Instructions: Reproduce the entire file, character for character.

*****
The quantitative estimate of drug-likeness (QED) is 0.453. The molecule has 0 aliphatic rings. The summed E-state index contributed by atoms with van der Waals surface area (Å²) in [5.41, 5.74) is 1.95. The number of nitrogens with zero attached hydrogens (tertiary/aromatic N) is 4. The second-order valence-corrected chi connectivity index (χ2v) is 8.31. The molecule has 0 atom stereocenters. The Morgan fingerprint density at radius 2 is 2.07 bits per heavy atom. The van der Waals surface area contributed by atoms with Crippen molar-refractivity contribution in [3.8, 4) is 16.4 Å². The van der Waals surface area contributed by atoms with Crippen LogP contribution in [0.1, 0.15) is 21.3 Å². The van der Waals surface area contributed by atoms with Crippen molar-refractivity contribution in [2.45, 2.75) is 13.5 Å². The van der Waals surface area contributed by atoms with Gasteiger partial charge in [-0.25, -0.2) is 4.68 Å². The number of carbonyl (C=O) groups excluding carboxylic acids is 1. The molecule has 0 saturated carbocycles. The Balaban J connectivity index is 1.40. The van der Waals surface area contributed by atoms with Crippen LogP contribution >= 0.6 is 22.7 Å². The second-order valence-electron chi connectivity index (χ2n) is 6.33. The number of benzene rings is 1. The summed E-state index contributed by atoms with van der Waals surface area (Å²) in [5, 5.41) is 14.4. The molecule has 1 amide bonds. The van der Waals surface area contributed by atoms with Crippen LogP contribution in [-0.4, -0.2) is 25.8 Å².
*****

The quantitative estimate of drug-likeness (QED) is 0.453. The molecule has 0 aliphatic rings. The summed E-state index contributed by atoms with van der Waals surface area (Å²) in [5.41, 5.74) is 1.95. The number of nitrogens with zero attached hydrogens (tertiary/aromatic N) is 4. The second-order valence-corrected chi connectivity index (χ2v) is 8.31. The molecule has 0 atom stereocenters. The Morgan fingerprint density at radius 2 is 2.07 bits per heavy atom. The van der Waals surface area contributed by atoms with Crippen molar-refractivity contribution in [3.8, 4) is 16.4 Å². The van der Waals surface area contributed by atoms with Crippen LogP contribution in [0.1, 0.15) is 21.3 Å². The van der Waals surface area contributed by atoms with Crippen molar-refractivity contribution in [2.45, 2.75) is 13.5 Å². The van der Waals surface area contributed by atoms with Gasteiger partial charge in [-0.25, -0.2) is 4.68 Å². The number of carbonyl (C=O) groups excluding carboxylic acids is 1. The molecule has 0 saturated carbocycles. The Balaban J connectivity index is 1.40. The van der Waals surface area contributed by atoms with Crippen LogP contribution >= 0.6 is 22.7 Å². The second-order valence-electron chi connectivity index (χ2n) is 6.33. The number of benzene rings is 1. The summed E-state index contributed by atoms with van der Waals surface area (Å²) in [5, 5.41) is 14.4. The molecule has 1 amide bonds. The van der Waals surface area contributed by atoms with Crippen LogP contribution in [-0.4, -0.2) is 25.8 Å².